Here's a thought: if McGee kicks the ball out of bounds and spots Michigan at the 35 each time, then maybe Texas can get a cushion on these guys. Instead, the Wolverines immediately answered with what should be called the Steve Breaston Drive. First, the junior returned McGee's KO 43 yards to midfield. Then, on 3rd-and-10, Breaston collected a Henne pass on a crossing pattern, turned on the jets, and blazed into the end zone to force the third-tie of the contest at 21-21.
The Wolverine defense forced a 44-yard McGee punt and responded with a 10-play, 77-yard scoring drive. Michigan played vintage, smashmouth football, pounding the middle with RBs Michael Hart and Max Martin. The big play was Henne's 20-yard completion to TE Tim Massaquoi on 3rd-and-1 from the Texas 44, followed by a 5-yard face mask infraction against FS Phillip Geiggar. It was deja vu all over again as Edwards snagged his third TD toss of the game on 3rd-and-goal from the nine. Texas trailed for the first time, 28-21, with 6:29 remaining in the third.
On first-and-10 from the Texas 47, ILB Prescott Burgess stepped in front of Young's pass and returned the gift 23 yards. The turnover resulted in Rivas' 44-yard FG, capping a six-play, 18-yard drive. Now, Texas trailed, 31-21 with little more than three minutes remaining in the third quarter.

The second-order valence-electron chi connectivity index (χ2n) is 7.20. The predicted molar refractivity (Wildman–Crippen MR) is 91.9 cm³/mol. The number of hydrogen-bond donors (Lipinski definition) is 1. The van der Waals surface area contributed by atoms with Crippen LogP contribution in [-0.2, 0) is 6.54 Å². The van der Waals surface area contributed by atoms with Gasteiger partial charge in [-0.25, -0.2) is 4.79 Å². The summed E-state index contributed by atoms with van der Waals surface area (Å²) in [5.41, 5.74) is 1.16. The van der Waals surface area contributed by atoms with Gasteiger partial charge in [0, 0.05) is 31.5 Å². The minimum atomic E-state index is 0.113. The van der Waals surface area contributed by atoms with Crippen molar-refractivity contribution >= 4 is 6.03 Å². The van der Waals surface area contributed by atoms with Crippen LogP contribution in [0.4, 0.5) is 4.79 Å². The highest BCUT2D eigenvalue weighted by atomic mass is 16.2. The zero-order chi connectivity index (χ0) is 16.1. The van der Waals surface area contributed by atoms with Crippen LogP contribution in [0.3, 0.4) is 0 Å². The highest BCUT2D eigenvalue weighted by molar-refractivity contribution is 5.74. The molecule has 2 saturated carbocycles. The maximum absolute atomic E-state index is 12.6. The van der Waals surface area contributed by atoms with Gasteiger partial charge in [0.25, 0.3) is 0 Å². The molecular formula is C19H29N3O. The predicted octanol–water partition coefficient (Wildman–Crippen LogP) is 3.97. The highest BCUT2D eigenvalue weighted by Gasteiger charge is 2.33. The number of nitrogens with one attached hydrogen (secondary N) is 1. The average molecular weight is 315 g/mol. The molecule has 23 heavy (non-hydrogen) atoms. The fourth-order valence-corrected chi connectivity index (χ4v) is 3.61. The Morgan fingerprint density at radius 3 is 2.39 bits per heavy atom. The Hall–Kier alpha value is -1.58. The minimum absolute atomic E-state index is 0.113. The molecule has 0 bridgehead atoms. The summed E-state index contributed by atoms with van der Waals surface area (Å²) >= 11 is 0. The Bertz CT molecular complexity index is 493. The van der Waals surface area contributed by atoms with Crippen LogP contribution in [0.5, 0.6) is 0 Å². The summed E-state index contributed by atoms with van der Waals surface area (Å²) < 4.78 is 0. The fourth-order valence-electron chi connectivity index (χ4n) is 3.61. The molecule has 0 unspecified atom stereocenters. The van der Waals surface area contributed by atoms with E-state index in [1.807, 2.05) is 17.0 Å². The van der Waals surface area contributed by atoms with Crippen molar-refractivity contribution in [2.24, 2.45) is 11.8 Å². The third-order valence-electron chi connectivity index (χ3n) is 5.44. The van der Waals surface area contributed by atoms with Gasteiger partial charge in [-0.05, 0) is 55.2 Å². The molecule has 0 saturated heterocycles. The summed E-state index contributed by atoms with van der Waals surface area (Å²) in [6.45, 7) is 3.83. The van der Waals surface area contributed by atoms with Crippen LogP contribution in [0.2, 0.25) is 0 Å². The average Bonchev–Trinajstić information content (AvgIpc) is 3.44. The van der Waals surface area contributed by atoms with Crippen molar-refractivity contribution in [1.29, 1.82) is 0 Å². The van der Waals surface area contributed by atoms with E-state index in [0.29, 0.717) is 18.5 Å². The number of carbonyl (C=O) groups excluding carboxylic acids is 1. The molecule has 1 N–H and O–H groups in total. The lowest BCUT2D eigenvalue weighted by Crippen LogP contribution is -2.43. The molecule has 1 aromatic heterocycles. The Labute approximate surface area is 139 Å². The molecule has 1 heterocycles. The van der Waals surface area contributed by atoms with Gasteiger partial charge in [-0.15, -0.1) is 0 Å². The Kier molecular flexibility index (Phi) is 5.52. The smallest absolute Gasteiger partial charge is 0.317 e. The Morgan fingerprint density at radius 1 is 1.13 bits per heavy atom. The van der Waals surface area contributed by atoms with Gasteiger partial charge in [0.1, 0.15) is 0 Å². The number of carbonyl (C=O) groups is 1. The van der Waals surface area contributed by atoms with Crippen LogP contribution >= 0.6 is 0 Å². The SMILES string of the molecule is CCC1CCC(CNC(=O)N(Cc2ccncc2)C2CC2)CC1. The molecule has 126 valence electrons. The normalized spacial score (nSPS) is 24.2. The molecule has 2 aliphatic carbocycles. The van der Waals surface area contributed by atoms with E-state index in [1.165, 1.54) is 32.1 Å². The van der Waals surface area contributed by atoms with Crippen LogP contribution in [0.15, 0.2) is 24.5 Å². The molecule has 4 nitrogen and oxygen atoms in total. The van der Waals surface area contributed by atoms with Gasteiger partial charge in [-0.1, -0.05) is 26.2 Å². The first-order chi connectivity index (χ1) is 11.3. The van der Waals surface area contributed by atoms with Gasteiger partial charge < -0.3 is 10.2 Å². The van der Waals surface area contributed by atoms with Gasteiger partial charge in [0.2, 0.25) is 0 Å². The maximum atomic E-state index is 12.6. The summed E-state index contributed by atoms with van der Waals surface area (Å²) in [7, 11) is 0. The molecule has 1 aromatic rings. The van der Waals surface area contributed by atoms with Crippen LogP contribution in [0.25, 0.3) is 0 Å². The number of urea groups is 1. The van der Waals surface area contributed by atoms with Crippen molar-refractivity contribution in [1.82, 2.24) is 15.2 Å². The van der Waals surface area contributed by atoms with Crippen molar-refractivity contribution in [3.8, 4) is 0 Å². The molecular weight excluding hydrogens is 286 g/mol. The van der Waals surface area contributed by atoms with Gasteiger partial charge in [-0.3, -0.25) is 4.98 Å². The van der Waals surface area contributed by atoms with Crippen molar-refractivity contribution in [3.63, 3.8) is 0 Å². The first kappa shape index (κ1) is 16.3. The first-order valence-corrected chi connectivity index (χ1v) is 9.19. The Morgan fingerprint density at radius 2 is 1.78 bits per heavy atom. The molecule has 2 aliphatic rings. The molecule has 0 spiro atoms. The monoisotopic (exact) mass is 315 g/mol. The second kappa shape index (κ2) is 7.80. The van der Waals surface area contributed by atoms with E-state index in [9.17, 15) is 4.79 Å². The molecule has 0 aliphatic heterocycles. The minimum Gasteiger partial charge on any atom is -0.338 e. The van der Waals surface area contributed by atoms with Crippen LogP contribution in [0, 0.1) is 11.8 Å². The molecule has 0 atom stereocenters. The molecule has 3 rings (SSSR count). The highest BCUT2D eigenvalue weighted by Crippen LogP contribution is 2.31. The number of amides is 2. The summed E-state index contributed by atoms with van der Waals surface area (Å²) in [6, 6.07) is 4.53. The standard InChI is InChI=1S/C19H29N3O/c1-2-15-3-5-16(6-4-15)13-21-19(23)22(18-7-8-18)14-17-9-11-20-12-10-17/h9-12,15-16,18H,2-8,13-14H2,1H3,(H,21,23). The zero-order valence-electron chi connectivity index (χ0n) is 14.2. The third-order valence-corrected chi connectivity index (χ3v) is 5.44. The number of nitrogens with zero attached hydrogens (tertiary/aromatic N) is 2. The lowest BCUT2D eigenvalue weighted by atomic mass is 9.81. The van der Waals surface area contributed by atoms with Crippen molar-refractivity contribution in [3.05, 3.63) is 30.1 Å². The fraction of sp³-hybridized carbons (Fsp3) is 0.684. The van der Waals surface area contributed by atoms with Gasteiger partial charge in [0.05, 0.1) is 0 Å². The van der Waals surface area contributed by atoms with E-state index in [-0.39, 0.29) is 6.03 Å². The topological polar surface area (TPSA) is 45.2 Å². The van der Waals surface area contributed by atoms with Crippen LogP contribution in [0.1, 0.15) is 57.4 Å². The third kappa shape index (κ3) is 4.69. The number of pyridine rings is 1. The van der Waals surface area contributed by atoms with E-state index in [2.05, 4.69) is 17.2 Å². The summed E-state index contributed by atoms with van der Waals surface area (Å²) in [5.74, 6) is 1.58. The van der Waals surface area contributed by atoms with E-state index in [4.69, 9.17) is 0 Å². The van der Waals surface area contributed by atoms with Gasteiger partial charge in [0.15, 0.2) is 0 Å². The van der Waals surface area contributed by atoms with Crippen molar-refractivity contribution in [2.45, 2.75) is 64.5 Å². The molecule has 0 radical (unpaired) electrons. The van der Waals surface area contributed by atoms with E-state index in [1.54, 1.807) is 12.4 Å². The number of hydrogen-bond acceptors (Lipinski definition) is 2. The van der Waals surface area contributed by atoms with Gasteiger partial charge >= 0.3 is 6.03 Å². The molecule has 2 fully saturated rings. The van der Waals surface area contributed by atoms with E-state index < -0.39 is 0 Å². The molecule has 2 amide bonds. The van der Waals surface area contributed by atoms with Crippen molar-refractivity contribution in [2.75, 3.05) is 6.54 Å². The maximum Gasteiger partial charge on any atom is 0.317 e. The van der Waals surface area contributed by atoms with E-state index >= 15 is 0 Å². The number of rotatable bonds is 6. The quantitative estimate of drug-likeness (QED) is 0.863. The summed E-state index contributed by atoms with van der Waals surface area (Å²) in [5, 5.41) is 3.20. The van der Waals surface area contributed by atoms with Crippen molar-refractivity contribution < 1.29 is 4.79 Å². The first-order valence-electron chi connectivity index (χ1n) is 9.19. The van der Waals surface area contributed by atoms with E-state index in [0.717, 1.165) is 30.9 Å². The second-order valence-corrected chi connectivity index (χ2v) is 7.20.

The Horns, however, had been down this road before, battling from behind for the fourth game in a row. Young tried to keep his teammates relaxed.
"If the guys see me smiling and poised in the huddle, ready to go down and score a touchdown, they have confidence we can do it," he said.
On Texas' next possession, Benson's six-yard carry around right end spotted the Horns a first down at the Michigan 36. But the Wolverine defense stiffened following Young's five-yard scramble, forcing a 46-yard McGee punt. Michigan scrimmaged from its own 13 where, on 2nd-and-6, true freshman Derek Lokey came up big with a seven-yard TFL. PR Aaron Ross returned Finley's 38-yard punt nine yards to midfield.
The Horns launched the ten-play drive with Young's nine-yard completion to midfield. Benson toted the rock for four yards around left end to set up 1st-and-10 from the 37. Young's 18-yard completion to Scaife moved the chains to the Michigan 19. Young pump-faked on first down and, with one Wolverine wrapped around his ankles, completed a right-sideline pass to Thomas for six yards. A roughing the passer penalty gave Texas a 1st-and-goal from the six. Then, facing 3rd-and-goal from the ten, Young came up with the kind of play that solidifies him as a pre-season Heisman candidate in '05. Dropping back to pass, the pocket quickly collapsed. Scrambling, juking, and ad-libbing, the freewheeling Young eluded at least three tackles and stepped into the end zone. Inside the press box, several members of the sports media literally gasped as VY completed the eight play, 50-yard drive. The Horns narrowed the Wolverine lead, 31-28, with 9:51 remaining in the ball game.